Sunday, June 21, 2009

Should I care?

In needlework, especially in knitting and crocheting, one often encounters two kinds of individuals: those who are perfectionists and those who aren't. These individuals are often more intellectually and euphemistically referred to as "product" and "process" knitters and crocheters.

In the first case, the individual sets out in a project to produce a certain product, and that product is the priority. Either the process of making te product is viewed as unimportant or no effort is too great to make theresult perfect. The ends justify the means.

But in the second case, the needleworker simply wishes to enjoy the activity. The fact that the activity produces something is either unimportant or an added benefit. Such needleworkers rarely concern themselves with technique more than they absolutely have to.

I tend to fall somewhere in the middle. Sometimes I'm goal oriented, and other times I just want to keep my hands busy or play with beautiful colors.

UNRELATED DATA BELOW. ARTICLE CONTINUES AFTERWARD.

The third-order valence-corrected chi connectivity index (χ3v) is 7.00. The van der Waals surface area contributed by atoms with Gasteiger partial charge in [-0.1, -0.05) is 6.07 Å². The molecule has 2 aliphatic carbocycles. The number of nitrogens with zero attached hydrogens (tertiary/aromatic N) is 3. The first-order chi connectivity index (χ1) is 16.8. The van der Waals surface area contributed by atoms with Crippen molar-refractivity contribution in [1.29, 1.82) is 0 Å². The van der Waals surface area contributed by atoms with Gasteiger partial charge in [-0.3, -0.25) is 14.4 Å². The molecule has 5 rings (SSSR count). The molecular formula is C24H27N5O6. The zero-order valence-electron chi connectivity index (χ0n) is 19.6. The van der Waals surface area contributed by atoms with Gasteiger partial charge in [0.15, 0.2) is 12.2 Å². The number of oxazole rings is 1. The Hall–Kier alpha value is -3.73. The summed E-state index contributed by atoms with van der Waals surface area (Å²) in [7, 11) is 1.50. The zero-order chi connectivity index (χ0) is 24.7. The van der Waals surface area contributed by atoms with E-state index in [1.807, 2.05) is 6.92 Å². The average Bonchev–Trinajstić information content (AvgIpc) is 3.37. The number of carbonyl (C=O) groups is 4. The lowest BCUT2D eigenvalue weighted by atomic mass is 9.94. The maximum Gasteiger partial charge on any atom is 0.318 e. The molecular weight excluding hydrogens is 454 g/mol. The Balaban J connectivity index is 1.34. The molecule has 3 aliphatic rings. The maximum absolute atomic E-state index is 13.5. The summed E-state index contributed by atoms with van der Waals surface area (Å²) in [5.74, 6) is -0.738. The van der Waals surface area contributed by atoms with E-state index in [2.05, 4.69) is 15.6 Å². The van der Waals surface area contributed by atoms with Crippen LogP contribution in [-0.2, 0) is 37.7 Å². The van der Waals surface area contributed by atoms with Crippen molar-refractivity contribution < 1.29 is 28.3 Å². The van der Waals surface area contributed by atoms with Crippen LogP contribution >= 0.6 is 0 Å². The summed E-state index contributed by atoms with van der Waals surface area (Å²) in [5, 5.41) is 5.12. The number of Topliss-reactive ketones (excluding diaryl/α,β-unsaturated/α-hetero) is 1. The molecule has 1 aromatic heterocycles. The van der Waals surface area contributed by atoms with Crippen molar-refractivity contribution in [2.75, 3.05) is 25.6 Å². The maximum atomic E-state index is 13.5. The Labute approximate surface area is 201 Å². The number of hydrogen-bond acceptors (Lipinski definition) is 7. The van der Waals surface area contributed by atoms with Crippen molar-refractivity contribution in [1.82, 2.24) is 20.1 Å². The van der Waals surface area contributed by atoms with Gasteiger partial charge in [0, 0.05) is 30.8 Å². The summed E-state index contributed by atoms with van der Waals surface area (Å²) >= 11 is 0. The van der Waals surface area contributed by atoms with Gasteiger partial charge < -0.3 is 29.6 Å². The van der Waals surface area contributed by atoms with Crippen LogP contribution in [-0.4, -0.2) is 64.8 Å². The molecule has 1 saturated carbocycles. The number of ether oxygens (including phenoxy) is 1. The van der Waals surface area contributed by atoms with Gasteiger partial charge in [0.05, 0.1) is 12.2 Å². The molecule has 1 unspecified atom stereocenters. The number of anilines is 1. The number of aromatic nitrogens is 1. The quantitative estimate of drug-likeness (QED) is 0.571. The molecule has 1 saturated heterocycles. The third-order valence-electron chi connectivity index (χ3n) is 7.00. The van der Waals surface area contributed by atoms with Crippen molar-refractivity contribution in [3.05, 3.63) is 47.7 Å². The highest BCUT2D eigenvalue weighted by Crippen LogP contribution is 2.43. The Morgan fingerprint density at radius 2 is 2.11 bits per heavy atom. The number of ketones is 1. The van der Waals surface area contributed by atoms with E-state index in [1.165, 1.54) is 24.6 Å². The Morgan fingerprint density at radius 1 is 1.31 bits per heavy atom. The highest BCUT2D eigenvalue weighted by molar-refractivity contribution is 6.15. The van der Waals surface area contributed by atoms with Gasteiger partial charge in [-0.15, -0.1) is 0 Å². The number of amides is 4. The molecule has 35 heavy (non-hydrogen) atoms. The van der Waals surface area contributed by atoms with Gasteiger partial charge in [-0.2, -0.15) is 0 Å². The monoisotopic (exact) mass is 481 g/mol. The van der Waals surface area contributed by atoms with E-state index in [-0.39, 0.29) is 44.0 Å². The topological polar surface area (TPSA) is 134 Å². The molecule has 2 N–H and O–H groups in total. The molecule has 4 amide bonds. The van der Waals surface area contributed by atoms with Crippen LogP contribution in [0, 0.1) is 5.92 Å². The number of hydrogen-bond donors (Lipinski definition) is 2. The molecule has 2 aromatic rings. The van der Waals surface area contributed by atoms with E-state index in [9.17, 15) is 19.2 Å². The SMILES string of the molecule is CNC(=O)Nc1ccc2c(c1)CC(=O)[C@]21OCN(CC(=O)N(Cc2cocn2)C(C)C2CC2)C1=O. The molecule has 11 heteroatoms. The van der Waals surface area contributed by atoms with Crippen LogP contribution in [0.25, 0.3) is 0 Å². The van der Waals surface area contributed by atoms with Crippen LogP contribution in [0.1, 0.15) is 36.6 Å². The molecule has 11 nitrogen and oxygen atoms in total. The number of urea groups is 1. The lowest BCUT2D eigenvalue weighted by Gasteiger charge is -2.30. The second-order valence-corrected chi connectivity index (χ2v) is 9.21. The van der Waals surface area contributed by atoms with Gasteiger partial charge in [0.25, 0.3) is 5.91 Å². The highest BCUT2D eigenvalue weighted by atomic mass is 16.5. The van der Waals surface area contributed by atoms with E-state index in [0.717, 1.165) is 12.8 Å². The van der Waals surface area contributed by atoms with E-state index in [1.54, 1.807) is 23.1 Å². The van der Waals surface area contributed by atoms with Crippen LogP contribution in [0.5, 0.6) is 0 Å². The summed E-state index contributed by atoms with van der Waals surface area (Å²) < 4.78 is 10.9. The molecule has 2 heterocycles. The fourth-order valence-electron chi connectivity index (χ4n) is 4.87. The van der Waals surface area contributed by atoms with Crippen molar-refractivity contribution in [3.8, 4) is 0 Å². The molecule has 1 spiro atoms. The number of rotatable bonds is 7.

Both types of needleworkers often produce beautiful work, with the perfectionists making the most intricate lace, complex textures, and visally satisfying patterns, and process knitters producing expressionistic work that satisfies the eyes and hands on an organic level. But in "real life" howmuch perfection is necessary?

Thursday, June 4, 2009

Quick Tip

Knit-alongs are a great way to tie contrasting colors together, but they can also be expensive or draw too much attention away from the primary yarn. One thing I like to do is use size 10 crochet cotton along with my primary yarns. this gives a tweed effect to the fabric without detracting from the other colors and textures I'm using. It also avoids changing the gauge too much.

Another benefit to a neutral or coordinating knit-along is that it broadens your color choices for the primary yarn. Suddenly colors that seem to make too bold a contrast can be tied together to create a unified and intentional look. This is a great way to save money on yarn: if you can make diverse yarns in your stash go together, then you can rely more on your stash for larger projects, rather than having to buy new. Now, granted, buying new is a whole lot of fun, but it can be hard on the pocket book and time consuming when you have something particular in mind. It's also not terribly practical when you just have to start that new project at three a.m. on a Friday night. And even if you end up buying the cotton, it's one of the cheapest yarns out there.

And that's my two cents.